In many ways, agricultural trade shows are a bellwether of how the industry is faring at any given point in time. In good times, attendance thrives, exhibit spaces sell out, and a certain energy permeates the venue. Conversely, when times are tough, trade shows are often first to suffer. Exhibitors may cut back on trade show expenses, attend fewer shows, and reduce their space at the shows they do attend. And farmers may take a year off, skip some shows, or spend less time at the shows than they normally might.
In agriculture, trade shows perform a valuable function beyond the chance to see new products and services. Surveys indicate that farmers view the social aspect of trade shows equally as important as the value of seeing what’s new for their farm, attending seminars, or meeting with their local dealer.
So, it was no surprise that trade shows took a significant hit during COVID. While show organizers and exhibitors did their best to deliver innovative ‘virtual’ trade show experiences, it just wasn’t the same. By and large, farmers took a pass.
That’s why it’s so encouraging to see agricultural trade shows coming back bigger and better than ever in 2023. Kahntact president Rhett Hawkins and Giant Goat president Doug Foley recently attended the Commodity Classic in Orlando, Florida, which bills itself as “America’s largest farmer-led, farmer-focused agricultural and educational experience.”
Attendance is surging at trade shows — and exhibitors are taking advantage
Foley notes that the energy level at the show was indeed high. “I think we saw an initial wave where everyone was going to events to get back to a sense of normalcy, and this year’s Commodity Classic was no exception,” says Foley. “In industries like agriculture, where so much of the business is based on strong relationships, I think this wave will continue.”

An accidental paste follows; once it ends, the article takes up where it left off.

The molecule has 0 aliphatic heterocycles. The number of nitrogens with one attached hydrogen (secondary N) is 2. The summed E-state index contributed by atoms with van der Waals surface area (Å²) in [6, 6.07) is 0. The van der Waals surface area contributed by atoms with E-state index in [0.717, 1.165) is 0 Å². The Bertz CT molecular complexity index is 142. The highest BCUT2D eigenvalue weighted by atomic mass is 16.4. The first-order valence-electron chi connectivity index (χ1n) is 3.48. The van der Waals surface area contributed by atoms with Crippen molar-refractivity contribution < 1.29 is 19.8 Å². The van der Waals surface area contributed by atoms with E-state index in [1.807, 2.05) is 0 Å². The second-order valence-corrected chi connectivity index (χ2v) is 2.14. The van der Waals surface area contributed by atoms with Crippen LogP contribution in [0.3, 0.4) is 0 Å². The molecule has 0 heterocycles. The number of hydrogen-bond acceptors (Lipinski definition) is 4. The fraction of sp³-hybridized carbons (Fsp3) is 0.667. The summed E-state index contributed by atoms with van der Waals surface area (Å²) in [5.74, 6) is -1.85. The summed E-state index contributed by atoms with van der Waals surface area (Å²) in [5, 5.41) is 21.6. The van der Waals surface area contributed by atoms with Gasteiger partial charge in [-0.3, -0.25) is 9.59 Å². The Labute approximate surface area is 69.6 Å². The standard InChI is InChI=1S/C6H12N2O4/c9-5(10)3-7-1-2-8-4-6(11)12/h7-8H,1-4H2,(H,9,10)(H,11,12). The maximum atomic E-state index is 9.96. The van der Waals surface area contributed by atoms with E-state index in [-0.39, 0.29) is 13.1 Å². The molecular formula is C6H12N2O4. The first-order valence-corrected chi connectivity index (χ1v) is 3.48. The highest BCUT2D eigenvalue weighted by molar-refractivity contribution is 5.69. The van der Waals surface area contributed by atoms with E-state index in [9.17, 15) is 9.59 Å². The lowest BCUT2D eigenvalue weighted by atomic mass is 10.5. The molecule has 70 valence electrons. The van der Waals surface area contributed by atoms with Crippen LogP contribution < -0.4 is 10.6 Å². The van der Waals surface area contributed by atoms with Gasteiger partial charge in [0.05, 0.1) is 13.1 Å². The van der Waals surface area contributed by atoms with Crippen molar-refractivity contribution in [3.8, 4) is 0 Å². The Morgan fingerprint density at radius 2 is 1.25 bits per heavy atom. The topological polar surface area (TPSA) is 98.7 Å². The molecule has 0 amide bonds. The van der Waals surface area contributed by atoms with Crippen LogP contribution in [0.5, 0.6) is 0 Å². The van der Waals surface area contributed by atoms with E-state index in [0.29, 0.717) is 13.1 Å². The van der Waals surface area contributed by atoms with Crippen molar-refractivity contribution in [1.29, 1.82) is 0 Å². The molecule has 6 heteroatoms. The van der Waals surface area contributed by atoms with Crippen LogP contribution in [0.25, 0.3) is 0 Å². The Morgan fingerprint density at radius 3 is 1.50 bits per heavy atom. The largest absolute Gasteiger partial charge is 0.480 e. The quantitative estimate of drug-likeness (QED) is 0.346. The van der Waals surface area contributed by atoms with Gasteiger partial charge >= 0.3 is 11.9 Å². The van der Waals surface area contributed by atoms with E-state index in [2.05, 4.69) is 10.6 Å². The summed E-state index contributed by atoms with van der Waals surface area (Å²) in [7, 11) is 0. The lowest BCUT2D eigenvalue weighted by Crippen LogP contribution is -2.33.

Looking at new trends and techniques, Foley notes that QR codes are enjoying a resurgence. “QR codes open up a huge opportunity for exhibitors to track the effectiveness of their participation in shows by driving in-person attendees to digital experiences, which opens up another set of opportunities like retargeting ads, building their marketable database, and ultimately continuing to foster the relationship as they move contacts through the customer journey,” says Foley.
Curt Blades, senior vice president at the Association of Equipment Manufacturers, notes that the 2023 Commodity Classic was a record year for total attendance, farmer-specific attendance, exhibitor attendance, and trade show floor size. Blades also believes that, for the Commodity Classic at least, it appears the momentum will continue for the coming years. Early indications for the 2024 show in Houston, Texas, show positive interest from both farmers and exhibitors.
Staffing trade shows looks a little different in the wake of COVID
In terms of adaptations coming out of COVID, Blades says, “The major thing I noticed from exhibitors is a rationalization of staff travel. The employee culture has changed, and people are putting a higher value on work/life balance. As a result, there have been many conversations about travel frequency and duration. We fully expect exhibiting companies to consider how they staff their booths moving forward — perhaps with split shifts, different skill sets, or mixing rewards and incentives into staff travel.”
On a local level, it’s worth noting that the Canadian Dairy Xpo also returned to an in-person format after three years away due to COVID restrictions. Attendance at the show, held April 5th and 6th in Stratford, Ontario, was expected to exceed the previous high of 8,600, according to owner Jordon Underhill. Underhill notes that the mood of exhibitors and attendees was good, as judged by the quality of conversations and how happy people were to get back together. He adds, “They’re also three years behind on seeing innovation upfront and personal.” (Not to mention three years of stories to swap!)
Whether you’re an exhibitor or an attendee, make sure you’re there to be part of it when a trade show comes to your area. When a show succeeds, everyone wins. For now, I’ll leave the last word to George Costanza of Seinfeld fame — when it comes to agricultural trade shows, “We’re back, baby!”